Gloria Whelen’s Homeless Bird is a gripping novel that won the National Book Award for Young People’s Fiction in 2000. It centers around Koly, a 13-year old Indian girl who is about to enter an arranged marriage with a boy named Hari. Once the two marry, Hari dies from tuberculosis and Koly is left widowed at this young age.
After Hari’s death, Koly’s father-in-law teaches Koly how to read and grows closer to her. However, quite reminiscent of a Cinderella story, Koly’s mother-in-law (sass) is less kind and welcoming and instead sees Koly as an unwanted liability. However, Hari’s sister gets married and Koly’s father-in-law passes away after a while, leaving the two of them alone together in poverty.
The two get an invitation one day to live with Koly’s sass’s brother in New Delhi, however sass intentionally splits up with Koly en route and leaves her stranded. With the help of a rickshaw driver named Raji, Koly finds a house for widows and ends up getting a job in embroidery, teaching Raji to read. Despite the social stigma surrounding being a widow, Raji expresses his intention to let Koly move to his farm and marry her, and this is exactly what they end up doing.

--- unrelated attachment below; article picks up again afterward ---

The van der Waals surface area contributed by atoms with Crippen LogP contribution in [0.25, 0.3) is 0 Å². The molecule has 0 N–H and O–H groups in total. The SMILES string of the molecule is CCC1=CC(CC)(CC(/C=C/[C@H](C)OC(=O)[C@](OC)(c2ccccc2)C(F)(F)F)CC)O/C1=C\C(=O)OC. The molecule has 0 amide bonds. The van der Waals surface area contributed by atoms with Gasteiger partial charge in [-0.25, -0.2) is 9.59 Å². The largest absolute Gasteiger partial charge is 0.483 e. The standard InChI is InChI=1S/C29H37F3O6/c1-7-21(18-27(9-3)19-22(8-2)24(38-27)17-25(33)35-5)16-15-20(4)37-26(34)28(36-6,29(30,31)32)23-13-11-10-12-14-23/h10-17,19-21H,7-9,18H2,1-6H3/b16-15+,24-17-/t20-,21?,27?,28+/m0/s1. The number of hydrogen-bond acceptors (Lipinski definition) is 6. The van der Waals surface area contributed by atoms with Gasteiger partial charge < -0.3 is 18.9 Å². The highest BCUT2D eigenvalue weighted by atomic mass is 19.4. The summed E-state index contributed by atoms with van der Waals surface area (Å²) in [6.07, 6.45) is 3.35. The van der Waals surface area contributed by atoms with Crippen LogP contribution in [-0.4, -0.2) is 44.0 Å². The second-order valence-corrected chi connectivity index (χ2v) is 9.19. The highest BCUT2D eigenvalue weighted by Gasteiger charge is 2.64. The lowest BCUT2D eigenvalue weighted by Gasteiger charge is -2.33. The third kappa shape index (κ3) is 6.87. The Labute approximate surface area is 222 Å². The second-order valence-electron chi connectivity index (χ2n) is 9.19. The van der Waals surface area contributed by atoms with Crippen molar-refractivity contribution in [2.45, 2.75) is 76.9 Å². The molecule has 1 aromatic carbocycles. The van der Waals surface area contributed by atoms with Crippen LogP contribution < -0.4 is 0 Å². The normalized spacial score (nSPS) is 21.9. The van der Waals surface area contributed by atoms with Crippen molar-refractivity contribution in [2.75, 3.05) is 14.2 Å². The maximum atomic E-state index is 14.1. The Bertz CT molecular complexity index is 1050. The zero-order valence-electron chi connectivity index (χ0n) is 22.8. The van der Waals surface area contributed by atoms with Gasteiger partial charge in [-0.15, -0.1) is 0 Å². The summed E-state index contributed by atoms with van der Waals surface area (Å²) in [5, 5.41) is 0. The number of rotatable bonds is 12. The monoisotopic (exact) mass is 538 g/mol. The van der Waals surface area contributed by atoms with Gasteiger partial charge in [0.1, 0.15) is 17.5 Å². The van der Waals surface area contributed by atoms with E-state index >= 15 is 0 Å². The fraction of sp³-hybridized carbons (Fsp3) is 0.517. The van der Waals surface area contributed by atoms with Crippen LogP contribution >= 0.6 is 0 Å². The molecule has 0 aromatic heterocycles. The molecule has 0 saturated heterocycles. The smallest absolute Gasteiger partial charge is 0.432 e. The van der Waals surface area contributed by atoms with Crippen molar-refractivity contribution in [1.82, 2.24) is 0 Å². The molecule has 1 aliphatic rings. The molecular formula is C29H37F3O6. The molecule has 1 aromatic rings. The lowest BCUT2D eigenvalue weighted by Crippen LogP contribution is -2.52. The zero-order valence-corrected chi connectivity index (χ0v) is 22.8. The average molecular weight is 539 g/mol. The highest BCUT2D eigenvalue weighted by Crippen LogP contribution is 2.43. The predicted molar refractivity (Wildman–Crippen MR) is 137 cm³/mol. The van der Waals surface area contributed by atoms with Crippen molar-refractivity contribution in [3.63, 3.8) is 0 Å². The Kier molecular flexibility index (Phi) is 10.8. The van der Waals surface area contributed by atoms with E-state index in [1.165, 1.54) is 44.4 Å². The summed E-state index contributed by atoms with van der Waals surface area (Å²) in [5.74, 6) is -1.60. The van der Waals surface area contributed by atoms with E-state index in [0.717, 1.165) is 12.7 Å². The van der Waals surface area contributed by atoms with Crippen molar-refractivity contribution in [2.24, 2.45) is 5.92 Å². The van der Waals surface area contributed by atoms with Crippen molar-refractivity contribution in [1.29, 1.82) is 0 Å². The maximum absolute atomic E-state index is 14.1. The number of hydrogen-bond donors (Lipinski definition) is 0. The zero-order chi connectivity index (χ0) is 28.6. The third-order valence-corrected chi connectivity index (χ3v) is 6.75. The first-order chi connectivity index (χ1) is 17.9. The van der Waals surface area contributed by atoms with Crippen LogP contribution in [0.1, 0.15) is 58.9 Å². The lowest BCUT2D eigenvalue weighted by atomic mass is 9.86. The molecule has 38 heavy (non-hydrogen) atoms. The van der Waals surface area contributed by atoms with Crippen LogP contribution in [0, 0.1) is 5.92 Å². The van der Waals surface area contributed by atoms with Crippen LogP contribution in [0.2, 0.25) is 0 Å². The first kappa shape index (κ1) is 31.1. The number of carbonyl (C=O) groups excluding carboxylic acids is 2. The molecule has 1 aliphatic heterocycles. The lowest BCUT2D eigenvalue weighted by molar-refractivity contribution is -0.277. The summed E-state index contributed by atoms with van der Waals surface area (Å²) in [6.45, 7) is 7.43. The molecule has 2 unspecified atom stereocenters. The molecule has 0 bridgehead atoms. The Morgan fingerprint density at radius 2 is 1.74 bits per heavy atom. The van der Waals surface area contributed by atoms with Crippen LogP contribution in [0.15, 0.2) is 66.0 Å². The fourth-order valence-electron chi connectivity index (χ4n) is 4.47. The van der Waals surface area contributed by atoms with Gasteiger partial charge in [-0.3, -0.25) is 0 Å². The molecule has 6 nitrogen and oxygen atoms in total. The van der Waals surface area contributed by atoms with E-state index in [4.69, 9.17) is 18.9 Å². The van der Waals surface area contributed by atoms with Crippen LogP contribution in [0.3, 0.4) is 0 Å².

I found Homeless Bird to be a powerful bildungsroman about growing up and finding one’s place in the world. It’s setting in India makes it quite unique and enables readers to learn more about another culture, as the reader frequently throws in familial terms like sass and sassur. The ending of the novel is quite satisfying, as despite all of her hardships, the titular “homeless bird,” is able to find a home and a place where she ultimately belongs, making this an engaging book for readers of all ages.